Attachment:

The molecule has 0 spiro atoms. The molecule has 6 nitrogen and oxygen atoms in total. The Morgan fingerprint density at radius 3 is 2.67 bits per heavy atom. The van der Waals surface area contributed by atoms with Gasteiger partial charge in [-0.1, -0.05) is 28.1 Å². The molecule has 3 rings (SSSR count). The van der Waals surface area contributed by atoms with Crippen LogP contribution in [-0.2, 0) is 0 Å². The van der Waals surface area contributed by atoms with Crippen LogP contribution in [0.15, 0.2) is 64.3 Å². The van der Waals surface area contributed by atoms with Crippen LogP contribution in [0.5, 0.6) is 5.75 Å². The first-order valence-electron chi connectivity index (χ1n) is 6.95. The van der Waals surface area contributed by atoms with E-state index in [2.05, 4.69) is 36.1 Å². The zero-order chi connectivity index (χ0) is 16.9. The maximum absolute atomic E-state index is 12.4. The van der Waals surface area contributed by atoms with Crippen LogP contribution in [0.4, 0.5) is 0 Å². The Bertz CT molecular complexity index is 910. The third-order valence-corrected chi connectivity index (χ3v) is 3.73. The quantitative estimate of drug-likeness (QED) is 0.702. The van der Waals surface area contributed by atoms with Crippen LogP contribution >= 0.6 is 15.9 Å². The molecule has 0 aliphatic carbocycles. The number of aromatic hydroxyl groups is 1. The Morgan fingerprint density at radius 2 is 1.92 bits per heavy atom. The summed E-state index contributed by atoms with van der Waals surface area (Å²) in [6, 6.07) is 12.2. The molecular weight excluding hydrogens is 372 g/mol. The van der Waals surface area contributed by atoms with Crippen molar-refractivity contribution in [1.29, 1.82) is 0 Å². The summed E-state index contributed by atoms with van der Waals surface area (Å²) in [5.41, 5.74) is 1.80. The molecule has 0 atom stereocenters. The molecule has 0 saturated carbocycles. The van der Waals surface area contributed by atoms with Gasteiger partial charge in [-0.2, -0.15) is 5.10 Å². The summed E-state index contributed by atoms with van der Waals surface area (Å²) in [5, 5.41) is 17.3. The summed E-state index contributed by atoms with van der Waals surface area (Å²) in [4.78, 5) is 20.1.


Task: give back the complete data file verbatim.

The molecule has 0 spiro atoms. The molecule has 6 nitrogen and oxygen atoms in total. The Morgan fingerprint density at radius 3 is 2.67 bits per heavy atom. The van der Waals surface area contributed by atoms with Gasteiger partial charge in [-0.1, -0.05) is 28.1 Å². The molecule has 3 rings (SSSR count). The van der Waals surface area contributed by atoms with Crippen LogP contribution in [-0.2, 0) is 0 Å². The van der Waals surface area contributed by atoms with Crippen LogP contribution in [0.15, 0.2) is 64.3 Å². The van der Waals surface area contributed by atoms with Crippen LogP contribution in [0.5, 0.6) is 5.75 Å². The first-order valence-electron chi connectivity index (χ1n) is 6.95. The van der Waals surface area contributed by atoms with E-state index in [2.05, 4.69) is 36.1 Å². The zero-order chi connectivity index (χ0) is 16.9. The maximum absolute atomic E-state index is 12.4. The van der Waals surface area contributed by atoms with Crippen LogP contribution in [0.4, 0.5) is 0 Å². The Bertz CT molecular complexity index is 910. The third-order valence-corrected chi connectivity index (χ3v) is 3.73. The quantitative estimate of drug-likeness (QED) is 0.702. The van der Waals surface area contributed by atoms with Crippen LogP contribution >= 0.6 is 15.9 Å². The molecule has 0 aliphatic carbocycles. The number of aromatic hydroxyl groups is 1. The Morgan fingerprint density at radius 2 is 1.92 bits per heavy atom. The summed E-state index contributed by atoms with van der Waals surface area (Å²) in [6, 6.07) is 12.2. The molecular weight excluding hydrogens is 372 g/mol. The van der Waals surface area contributed by atoms with Crippen molar-refractivity contribution in [1.29, 1.82) is 0 Å². The summed E-state index contributed by atoms with van der Waals surface area (Å²) in [5.41, 5.74) is 1.80. The molecule has 0 atom stereocenters. The molecule has 0 saturated carbocycles. The van der Waals surface area contributed by atoms with Gasteiger partial charge in [-0.2, -0.15) is 5.10 Å². The summed E-state index contributed by atoms with van der Waals surface area (Å²) in [5, 5.41) is 17.3. The summed E-state index contributed by atoms with van der Waals surface area (Å²) in [4.78, 5) is 20.1.